7 Important Tips on How to Be Friends With Your Ex After a Tough Breakup
When Your Ex Wants to Be Friends
Should you be friends with your ex?
It's actually not uncommon for someone's ex to still want to be friends, even after a hard breakup.
You may have had a good friendship with your ex before your relationship, so it's natural that they would be hesitant to throw all of that away.
However, could there be something more sinister happening here? Are there times when you should just cut your losses and let go?
Take a look at these tips to help you avoid problems when your ex wants to be friends after your break up:
1) Ask Yourself: Why Does My Ex Want to Be Friends?
Your ex's motivations actually make a huge difference here. Why does your ex want to be friends in the first place?
If it's because they value you as a person and genuinely enjoy your company in spite of the fact that things aren't working out romantically, then that's fine. This is especially true if you had a strong friendship before you got together.
However, consider carefully the possibility that your ex may want to be friends simply because they want something from you. Most people are heartbroken after a breakup, so they are often hesitant at first to be friends. They usually give it a little bit of time.
If your ex seems extremely eager to keep seeing you, there might be a hidden reason. Maybe you provided financial or sexual opportunities and they don't want to let that go.
This might not be a problem for you--but just be aware of it.
2) Think About Why You Broke Up With Your Ex
Why did you and your ex break up? This can help you decide whether or not you should be friends with your ex.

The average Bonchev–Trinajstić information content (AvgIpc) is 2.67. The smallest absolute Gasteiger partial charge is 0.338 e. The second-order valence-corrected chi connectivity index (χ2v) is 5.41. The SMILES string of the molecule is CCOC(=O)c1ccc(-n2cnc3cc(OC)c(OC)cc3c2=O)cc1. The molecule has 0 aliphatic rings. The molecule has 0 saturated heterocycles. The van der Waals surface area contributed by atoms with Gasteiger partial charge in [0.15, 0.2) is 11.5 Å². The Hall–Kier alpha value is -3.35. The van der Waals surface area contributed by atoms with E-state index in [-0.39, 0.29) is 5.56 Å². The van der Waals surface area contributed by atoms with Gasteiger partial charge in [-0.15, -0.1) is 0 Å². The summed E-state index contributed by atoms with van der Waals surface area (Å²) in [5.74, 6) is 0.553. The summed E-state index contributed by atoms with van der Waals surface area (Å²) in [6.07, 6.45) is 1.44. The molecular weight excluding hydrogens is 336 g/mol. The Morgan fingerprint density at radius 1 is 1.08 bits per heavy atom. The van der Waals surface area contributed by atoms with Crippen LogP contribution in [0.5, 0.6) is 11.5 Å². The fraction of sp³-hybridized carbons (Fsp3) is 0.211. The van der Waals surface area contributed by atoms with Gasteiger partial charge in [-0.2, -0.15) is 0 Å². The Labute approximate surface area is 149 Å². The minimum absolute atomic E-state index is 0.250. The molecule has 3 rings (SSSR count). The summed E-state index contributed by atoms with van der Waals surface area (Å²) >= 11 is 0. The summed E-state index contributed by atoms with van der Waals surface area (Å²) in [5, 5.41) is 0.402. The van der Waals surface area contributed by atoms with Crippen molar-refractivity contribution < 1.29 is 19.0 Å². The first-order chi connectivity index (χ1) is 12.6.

Was it that you simply were on different life paths and decided to part? Did you amicably decide that you were too incompatible as a couple? Did you realize that you had more of a friendship than a romantic attraction?
In those cases, it might make sense to be friends with your ex. They know you well and could be a great member of your support network.
However, did you break up because your partner cheating? Because they became abusive? Because they developed an addiction to drugs? Because they insulted your grandma?
In situations where you broke up with someone because they were a bad influence on your life, there's no reason to be friends with them. If they caused you issues while in a romantic relationship, they will certainly bring you down as a friend.
3) Watch Out For Manipulative Behavior on the Part of Your Ex
Some people are sneaky and say that they want to be friends after a breakup, but friendship is actually the last thing on their minds.
If you suspect that your ex secretly thinks that they can convince you to get back with them by being "your friend," then don't give them the chance. That is needy and manipulative behavior.